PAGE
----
That’s another successful use of the Venn diagram test for validity, but I want to go back a revisit some of it. I want us to reflect on why we have the rule of thumb to depict universal premises before particular ones. Remember, we had the universal major premise All M are P and the particular minor premise Some M are S. The rule of thumb had us depict them in that order. Why? What would have happened had we done things the other way around? We would have started with a blank three-circle diagram and had to depict Some M are S on it. That means an X in the area of overlap between M and S. That area, though, is divided into two sub-regions (labeled ‘a’ and ‘b’):

Where do I put my X—in region a or b? Notice, it makes a difference: if I put the X is region a, then it’s outside the P circle; if I put it in region b, then it’s inside the P circle. The question is: “Is this thing that the minor premise says exists a P or not a P?” I’m depicting a premise that only asserts Some M are S. That premise says nothing about P. It’s silent on our question; it gives us no guidance about how to choose between regions a and b. What to do? This is one of the cases of “indeterminacy” that we mentioned earlier when we introduced a convention to keep in mind when running the test for validity: In cases of indeterminacy, draw Xs straddling boundary lines. We don’t have any way of choosing between regions a and b, so when we draw our X, we split the difference:

This drawing indicates that there’s an X in there somewhere, either inside or outside the P circle, we don’t know which.

And now we see the reason for our rule of thumb—depict universals before particulars. Because if we proceed to depict the universal premise All M are P, we shade thus:

The shading erased half our X. That is, it resolved our question of whether or not the X should go in the P circle: it should. So now we have to go back an erase the half-an-X that’s left and re-draw the X in that center region and end up with the finished diagram we arrived at earlier:

We would’ve saved ourselves the trouble had we just followed the rule of thumb to begin with and depicted the universal before the particular—shading before the X. That’s the utility of the rule: sometimes it removes indeterminacy that would otherwise be present.

One more example to illustrate how this method works. Let’s test EOI-1. Noting that in the first figure the middle term is first subject and then predicate, we can quickly fill in the schema:

No M are P

Some S are not M.

Therefore, some S are P.

Following the rule of thumb, we depict the universal (E) premise first. No M are P asserts that there is nothing that is in both of those classes. The area of overlap between them is empty. With two circles, we have this:

Transferring this onto the three-circle diagram, we shade out all the area of overlap between the M and P circles (clipping off part of S along the way):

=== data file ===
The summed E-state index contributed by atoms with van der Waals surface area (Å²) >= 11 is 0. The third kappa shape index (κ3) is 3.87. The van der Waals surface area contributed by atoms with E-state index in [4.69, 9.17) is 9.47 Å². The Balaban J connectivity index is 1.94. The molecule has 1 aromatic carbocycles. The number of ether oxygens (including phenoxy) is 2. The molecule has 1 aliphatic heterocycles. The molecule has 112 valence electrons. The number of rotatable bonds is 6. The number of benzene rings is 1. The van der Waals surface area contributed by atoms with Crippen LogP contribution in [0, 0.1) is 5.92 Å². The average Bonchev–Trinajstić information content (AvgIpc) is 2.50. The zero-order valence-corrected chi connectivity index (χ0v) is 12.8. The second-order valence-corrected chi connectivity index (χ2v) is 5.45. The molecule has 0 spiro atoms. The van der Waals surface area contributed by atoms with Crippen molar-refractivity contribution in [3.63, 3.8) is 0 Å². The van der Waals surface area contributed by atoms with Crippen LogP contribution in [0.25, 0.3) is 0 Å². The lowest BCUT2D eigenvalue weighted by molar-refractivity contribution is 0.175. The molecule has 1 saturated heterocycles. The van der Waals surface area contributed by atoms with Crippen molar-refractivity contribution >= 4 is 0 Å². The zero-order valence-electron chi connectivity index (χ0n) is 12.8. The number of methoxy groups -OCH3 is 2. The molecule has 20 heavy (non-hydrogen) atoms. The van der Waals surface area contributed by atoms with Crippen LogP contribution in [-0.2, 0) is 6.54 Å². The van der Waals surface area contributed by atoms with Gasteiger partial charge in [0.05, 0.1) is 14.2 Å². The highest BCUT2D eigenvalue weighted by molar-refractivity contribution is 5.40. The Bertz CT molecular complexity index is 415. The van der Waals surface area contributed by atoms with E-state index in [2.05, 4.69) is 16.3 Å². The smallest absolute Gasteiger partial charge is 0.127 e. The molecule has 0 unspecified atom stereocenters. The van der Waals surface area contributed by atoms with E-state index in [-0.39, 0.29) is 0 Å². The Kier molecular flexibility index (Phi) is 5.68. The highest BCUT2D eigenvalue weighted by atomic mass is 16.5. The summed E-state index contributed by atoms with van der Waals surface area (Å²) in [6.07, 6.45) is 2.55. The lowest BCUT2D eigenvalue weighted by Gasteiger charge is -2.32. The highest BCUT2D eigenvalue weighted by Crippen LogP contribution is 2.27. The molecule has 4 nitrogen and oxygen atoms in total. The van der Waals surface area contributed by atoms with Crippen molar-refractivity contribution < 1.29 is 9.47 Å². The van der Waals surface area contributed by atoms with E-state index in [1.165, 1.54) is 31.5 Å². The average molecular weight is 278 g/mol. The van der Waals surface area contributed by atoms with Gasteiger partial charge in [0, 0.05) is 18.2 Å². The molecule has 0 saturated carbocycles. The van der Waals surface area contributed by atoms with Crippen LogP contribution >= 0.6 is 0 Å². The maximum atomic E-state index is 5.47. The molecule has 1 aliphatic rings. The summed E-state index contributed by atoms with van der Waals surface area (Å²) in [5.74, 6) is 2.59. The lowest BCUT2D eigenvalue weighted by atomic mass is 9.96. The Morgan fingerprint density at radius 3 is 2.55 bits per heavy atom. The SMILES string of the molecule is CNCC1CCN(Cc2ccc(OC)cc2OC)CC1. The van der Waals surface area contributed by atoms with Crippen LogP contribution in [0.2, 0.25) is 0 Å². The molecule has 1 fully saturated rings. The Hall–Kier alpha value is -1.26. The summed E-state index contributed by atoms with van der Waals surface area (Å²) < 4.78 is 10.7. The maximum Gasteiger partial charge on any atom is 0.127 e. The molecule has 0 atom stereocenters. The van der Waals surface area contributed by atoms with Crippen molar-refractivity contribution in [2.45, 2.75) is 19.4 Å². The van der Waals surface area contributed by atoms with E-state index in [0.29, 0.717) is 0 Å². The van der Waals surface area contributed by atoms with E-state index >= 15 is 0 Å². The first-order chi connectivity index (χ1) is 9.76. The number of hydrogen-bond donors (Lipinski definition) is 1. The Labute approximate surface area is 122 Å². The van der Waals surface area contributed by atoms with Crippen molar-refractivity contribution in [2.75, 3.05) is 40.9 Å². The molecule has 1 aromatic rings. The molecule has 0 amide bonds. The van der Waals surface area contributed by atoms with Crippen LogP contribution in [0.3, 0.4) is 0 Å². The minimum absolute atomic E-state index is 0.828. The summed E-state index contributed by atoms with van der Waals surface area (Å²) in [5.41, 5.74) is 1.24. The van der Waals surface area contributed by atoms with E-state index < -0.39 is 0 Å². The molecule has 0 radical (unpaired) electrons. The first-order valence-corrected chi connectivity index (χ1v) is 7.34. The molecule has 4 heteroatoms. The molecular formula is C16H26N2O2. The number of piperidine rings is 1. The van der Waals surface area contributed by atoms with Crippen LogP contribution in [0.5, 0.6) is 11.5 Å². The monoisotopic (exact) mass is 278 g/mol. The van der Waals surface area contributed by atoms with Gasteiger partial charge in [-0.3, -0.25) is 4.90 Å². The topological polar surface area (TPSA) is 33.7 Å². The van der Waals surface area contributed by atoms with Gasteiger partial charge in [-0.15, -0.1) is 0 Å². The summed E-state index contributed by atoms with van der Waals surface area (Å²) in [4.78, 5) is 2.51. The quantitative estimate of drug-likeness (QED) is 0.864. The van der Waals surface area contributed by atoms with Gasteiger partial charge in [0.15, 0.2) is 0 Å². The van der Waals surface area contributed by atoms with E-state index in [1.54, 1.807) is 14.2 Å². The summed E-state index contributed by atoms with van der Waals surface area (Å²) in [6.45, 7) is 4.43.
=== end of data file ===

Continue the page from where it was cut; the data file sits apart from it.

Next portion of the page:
Next, the particular (O) premise: Some S are not M. This asserts the existence of something— namely, a thing that is an S but not an M. We need an X in the S circle that outside the M circle:

Moving to the three-circle diagram, though, things get messy. The area of S that’s outside of M is divided into two sub-regions (labeled ‘a’ and ‘b’):

We need an X somewhere in there, but do we put it in region a or region b? It makes a difference: if we put it in region b, it is a P; if we put it in region a, it is not. This is the same problem we faced before. We’re depicting a premise—Some S are not M—that is silent on the question of whether or not the thing is a P. Indeterminacy. We can’t decide between a and b, so we split the difference:

That X may be inside of P, or it may not; we don’t know. This is a case in which we followed the rule of thumb, depicting the universal premise before the particular one, but it didn’t have the benefit that it had when we tested AII-3: it didn’t remove indeterminacy. That can happen. The rule of thumb is in place because it *sometimes *removes indeterminacy; it doesn’t always work, though.

So now that we’ve depicted the premises, we ask whether they guarantee the conclusion. Is the world depicted in our diagram one in which the conclusion must be true? The conclusion is Some S are P: it asserts that there is at least one thing that is both S and P. Does our picture have such a thing? There’s an X in the picture. Does it fit the bill? Is it both S and P? Well, uh... Maybe? That X may be inside of the area of overlap between S and P; then again, it may not be.

Oy. What do we say? It’s tempting to say this: we don’t know whether the argument is valid or not; it depends on where that X really is. But that’s not the correct response. Remember, we’re testing for validity—for whether or not the premises *guarantee *the conclusion. We can answer that question: they don’t. For a guarantee, we would need an X in our picture that is *definitely *inside that middle region. We don’t have such an X. These premises leave open the possibility that the conclusion is true; they don’t rule it out. But that’s not enough for validity. For an argument to be valid, the premises must *necessitate *the conclusion, force it on us. These do not. The form EOI- 1 is not valid. (Sad but true: the invalid syllogistic forms do not have mnemonic nicknames.)

## Exercises

1. Identify the logical form of the following arguments.

(a) Because some Wisconsinites are criminals and all criminals are scoundrels, it follows that some scoundrels are Wisconsinites.

(b) No surfers are priests, because all priests are men and some surfers are not men.

(c) Some authors are feminists, since some women are authors and some women are feminists.

(d) All mosquitoes are potential carriers of disease; therefore some mosquitoes are a menace to society, since all potential carriers of disease are a menace to society.

(e) Because some neo-Nazis are bloggers, some neo-Nazis are not geniuses, since no geniuses are bloggers.

2. Test the following syllogistic forms for validity.

(a) EAE-2

(b) EAE-3

(c) OAO-3

(d) EIO-4

(e) AOO-4

(f) IAI-1

(g) AII-1

3. Test the following arguments for validity.

(a) Some pirates are mercenaries; hence, some sailors are pirates, because all sailors are mercenaries.

(b) Some women are not nuns, but all nuns are sweethearts; it follows that some women are not sweethearts.

(c) Some Republicans are not politicians, for some Republicans are not Christians, and some Christians are not politicians.

4. Test the arguments in Exercise 1 for validity.